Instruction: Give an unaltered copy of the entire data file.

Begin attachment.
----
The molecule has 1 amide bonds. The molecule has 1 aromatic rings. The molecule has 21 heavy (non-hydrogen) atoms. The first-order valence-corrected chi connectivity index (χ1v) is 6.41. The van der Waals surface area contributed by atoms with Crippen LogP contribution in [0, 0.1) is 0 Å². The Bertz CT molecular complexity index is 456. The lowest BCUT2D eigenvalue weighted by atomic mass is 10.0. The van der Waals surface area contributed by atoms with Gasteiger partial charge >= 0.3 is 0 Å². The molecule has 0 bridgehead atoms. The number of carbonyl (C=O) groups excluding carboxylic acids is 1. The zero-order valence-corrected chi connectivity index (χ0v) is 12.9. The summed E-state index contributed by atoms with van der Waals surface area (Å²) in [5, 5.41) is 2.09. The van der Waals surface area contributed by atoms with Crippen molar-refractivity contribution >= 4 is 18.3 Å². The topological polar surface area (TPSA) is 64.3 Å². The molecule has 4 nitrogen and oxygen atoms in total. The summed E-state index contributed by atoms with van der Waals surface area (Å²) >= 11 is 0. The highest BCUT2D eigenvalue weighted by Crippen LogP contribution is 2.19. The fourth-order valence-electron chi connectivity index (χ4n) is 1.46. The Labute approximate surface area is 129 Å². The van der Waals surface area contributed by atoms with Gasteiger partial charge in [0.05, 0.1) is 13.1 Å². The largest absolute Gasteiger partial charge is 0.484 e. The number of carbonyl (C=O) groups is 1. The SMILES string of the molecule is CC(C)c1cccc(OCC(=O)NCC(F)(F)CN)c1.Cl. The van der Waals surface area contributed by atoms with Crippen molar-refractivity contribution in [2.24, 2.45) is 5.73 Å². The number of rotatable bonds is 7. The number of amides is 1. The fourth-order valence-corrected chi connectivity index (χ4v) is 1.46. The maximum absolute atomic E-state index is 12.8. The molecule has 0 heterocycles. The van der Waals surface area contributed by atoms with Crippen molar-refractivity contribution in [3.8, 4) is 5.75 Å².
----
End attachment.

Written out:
The molecule has 1 amide bonds. The molecule has 1 aromatic rings. The molecule has 21 heavy (non-hydrogen) atoms. The first-order valence-corrected chi connectivity index (χ1v) is 6.41. The van der Waals surface area contributed by atoms with Crippen LogP contribution in [0, 0.1) is 0 Å². The Bertz CT molecular complexity index is 456. The lowest BCUT2D eigenvalue weighted by atomic mass is 10.0. The van der Waals surface area contributed by atoms with Gasteiger partial charge >= 0.3 is 0 Å². The molecule has 0 bridgehead atoms. The number of carbonyl (C=O) groups excluding carboxylic acids is 1. The zero-order valence-corrected chi connectivity index (χ0v) is 12.9. The summed E-state index contributed by atoms with van der Waals surface area (Å²) in [5, 5.41) is 2.09. The van der Waals surface area contributed by atoms with Crippen molar-refractivity contribution >= 4 is 18.3 Å². The topological polar surface area (TPSA) is 64.3 Å². The molecule has 4 nitrogen and oxygen atoms in total. The summed E-state index contributed by atoms with van der Waals surface area (Å²) >= 11 is 0. The highest BCUT2D eigenvalue weighted by Crippen LogP contribution is 2.19. The fourth-order valence-electron chi connectivity index (χ4n) is 1.46. The Labute approximate surface area is 129 Å². The van der Waals surface area contributed by atoms with Gasteiger partial charge in [0.05, 0.1) is 13.1 Å². The largest absolute Gasteiger partial charge is 0.484 e. The number of carbonyl (C=O) groups is 1. The SMILES string of the molecule is CC(C)c1cccc(OCC(=O)NCC(F)(F)CN)c1.Cl. The van der Waals surface area contributed by atoms with Crippen molar-refractivity contribution in [2.24, 2.45) is 5.73 Å². The number of rotatable bonds is 7. The number of amides is 1. The fourth-order valence-corrected chi connectivity index (χ4v) is 1.46. The maximum absolute atomic E-state index is 12.8. The molecule has 0 heterocycles. The van der Waals surface area contributed by atoms with Crippen molar-refractivity contribution in [3.8, 4) is 5.75 Å².